Now Streaming: Movies to Watch at Home This Weekend – July 10
As the landscape of home viewing and streaming continuously changes, major studios have taken more notice with schemes of simultaneous streaming/theatrical releases at a higher price point. Paramount is the next to come up with a streaming plan, though this is one that may have some legs. First reported at the Hollywood Reporter, the mega studio has partnered with mega theater chain AMC to shorten the theatrical release window for two upcoming films. Two October releases, Paranormal Activity: The Ghost Dimension and Scout’s Guide to the Zombie Apocalypse, will hit VOD just 17 days following its theatrical release (as opposed to the typical theatrical runs of 4-6 weeks for films of this size). This may be a small impact at this point, and you may not be interested in the two films that will experiment with the strategy, but it is important to know that Hollywood is taking more notice on how we consume films. It’s still difficult to see the theatrical model changing dynamically, but more diverse viewing platforms is a step in the right direction. Before you check out a new Paramount film from the comfort of your couch, here are some new titles to streaming to check out this weekend.
Faults (Riley Stearns, 2014)
The best films of the year so far just keep dropping on Netflix. Faults, #19 on our mid-year best of list, is a thrilling and darkly funny two-hander between a woman escaped from a cult (Mary Elizabeth Winstead) and the crack deprogramer hired to ease her back into society (Leland Orser, in a career performance). Cults have been a hot topic in indie dramas the past few years, so now we’re seeing films able to take those tropes into new directions – Faults does so in clever and rewarding ways. In our “Must See Indie” review of the film we called it an “original feature debut, a compelling chamber piece boasting fantastic performances, and so soaked in charisma that it’s almost impossible not to be enchanted from hilarious start to insatiable finish.”
Other titles new to Netflix this week:
The Long Way Home (Mark Jonathan Harris, 1997)
The Search for General Tso (Ian Cheney, 2014)
Serena (Susanne Bier, 2014)
Wild Canaries (Lawrence Michael Levine, 2014)
Winston Churchill: Walking with Destiny (Richard Trank, 2010)
A Woman Under the Influence (John Cassavetes, 1974)
This week Fandor is profiling the work of American indie pioneer John Cassavetes, with A Woman Under the Influence, his most vital film, being the highlight. Starring Gena Rowlands in her career defining performance, it is one of the most challenging looks at mental illness on-screen. Cassavetes’s matter-of-fact style puts you right in the room while the struggling Mabel and her hardened husband (Peter Falk) have a series of intense, emotional altercations. A Woman Under the Influence certainly isn’t an easy film-watching experience, but it is a perfect example of the power of cinema for character, story and thoughtful direction. Other Cassavetes films available on Fandor this week include The Killing of a Chinese Bookie, Faces, Opening Night and Shadows – and all are available without Fandor’s two-week viewing window, but that doesn’t mean you should wait to see this fantastic films.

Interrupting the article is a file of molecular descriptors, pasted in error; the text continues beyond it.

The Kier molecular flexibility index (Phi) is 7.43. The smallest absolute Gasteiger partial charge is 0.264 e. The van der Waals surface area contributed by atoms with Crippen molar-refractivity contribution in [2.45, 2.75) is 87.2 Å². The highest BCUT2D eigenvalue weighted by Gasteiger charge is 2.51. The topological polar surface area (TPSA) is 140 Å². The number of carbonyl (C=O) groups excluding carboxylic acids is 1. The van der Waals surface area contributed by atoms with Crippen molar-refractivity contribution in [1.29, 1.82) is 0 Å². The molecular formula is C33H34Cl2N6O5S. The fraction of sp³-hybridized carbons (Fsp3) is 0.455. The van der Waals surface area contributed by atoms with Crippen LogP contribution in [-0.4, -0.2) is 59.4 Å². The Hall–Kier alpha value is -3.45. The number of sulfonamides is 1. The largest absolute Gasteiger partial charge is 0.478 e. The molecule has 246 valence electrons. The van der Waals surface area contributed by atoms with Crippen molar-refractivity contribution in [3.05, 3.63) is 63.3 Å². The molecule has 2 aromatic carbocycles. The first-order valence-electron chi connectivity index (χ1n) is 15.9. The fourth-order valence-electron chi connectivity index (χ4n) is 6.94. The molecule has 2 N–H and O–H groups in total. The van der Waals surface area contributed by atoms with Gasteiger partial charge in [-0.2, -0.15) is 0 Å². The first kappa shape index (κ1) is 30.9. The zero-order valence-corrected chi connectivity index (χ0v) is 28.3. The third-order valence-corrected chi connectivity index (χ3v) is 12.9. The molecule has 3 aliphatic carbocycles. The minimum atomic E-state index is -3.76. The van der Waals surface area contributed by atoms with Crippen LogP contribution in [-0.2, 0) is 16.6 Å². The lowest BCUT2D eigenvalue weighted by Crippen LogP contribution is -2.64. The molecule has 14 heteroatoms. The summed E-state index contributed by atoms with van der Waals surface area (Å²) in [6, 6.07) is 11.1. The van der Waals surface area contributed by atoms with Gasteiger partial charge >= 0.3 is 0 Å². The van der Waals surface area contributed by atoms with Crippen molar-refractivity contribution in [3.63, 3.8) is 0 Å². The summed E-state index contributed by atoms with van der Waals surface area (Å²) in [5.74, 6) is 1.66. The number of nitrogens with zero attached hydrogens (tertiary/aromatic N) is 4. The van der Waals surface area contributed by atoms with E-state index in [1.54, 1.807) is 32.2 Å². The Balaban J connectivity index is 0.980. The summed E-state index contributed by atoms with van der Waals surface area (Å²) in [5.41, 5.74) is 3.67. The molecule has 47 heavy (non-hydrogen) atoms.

Other titles new to Fandor this week:
Children of Paradise (Marcel Carné, 1945)
The Past Is a Grotesque Animal (Jason Miller, 2014)
Under the Roofs of Paris (René Clair 1930)
La Vie de Bohème (Aki Kaurismäki, 1992)
Vivre sa Vie (Jean-Luc Godard, 1962)
A Simple Life (Ann Hui, 2011)
One of the unheralded auteurs currently working today, Ann Hui’s simple, touching films often look into worlds that aren’t represented well in cinema. A Simple Life is a great example of this, the story of an elderly maid after suffering a stroke. After moving to a retirement home, the woman begins a friendship with a young man she cared for as a maid for many years. Usually when a film is set in a retirement home there is some sort of evil or incompetence at play, or at the very least the staggering melodrama of aging, but Hui chooses to focus on simple pleasures like food and friendship. There are certainly dramatic elements that come into play, but the film never strains for them. It is a nice change of pace.
Other titles new to MUBI this week:
Artificial Paradises (Marcos Prado, 2012)
Blissfully Yours (Apichatpong Weerasethakul, 2002)
Fogo (Yulene Olaizola, 2012)
A Room with a View (James Ivory, 1985)
Tears of the Black Tiger (Wisit Sasanatieng, 2000)
’71 (Yann Demange, 2014)
One of the most overlooked films of this year, ’71 is a taught thriller starring Jack O’Connell as a British soldier who gets trapped behind enemy lines after an incident on the streets of Northern Ireland. A smart mix of action, thriller, war and espionage genres, ’71 perfectly uses its unique time and space to create a unique film. At times it feels like a 1980s hero-driven action flick before seamlessly transitioning into something like a supremely good John le Carré adaptation. Set in a highly political environment, the film deftly navigates the issues between the people and its government without being didactic. Now that ’71 is on DVD and VOD, it can hopefully find some legs as we begin ramping up to our best of the year lists.
Other titles new to VOD this week:
A Girl Walks Home Alone at Night (Ana Lily Amirpour, 2014)
Merchants of Doubt (Robert Kenner, 2014)
Red Knot (Scott Cohen, 2014)
Woman in Gold (Simon Curtis 2015)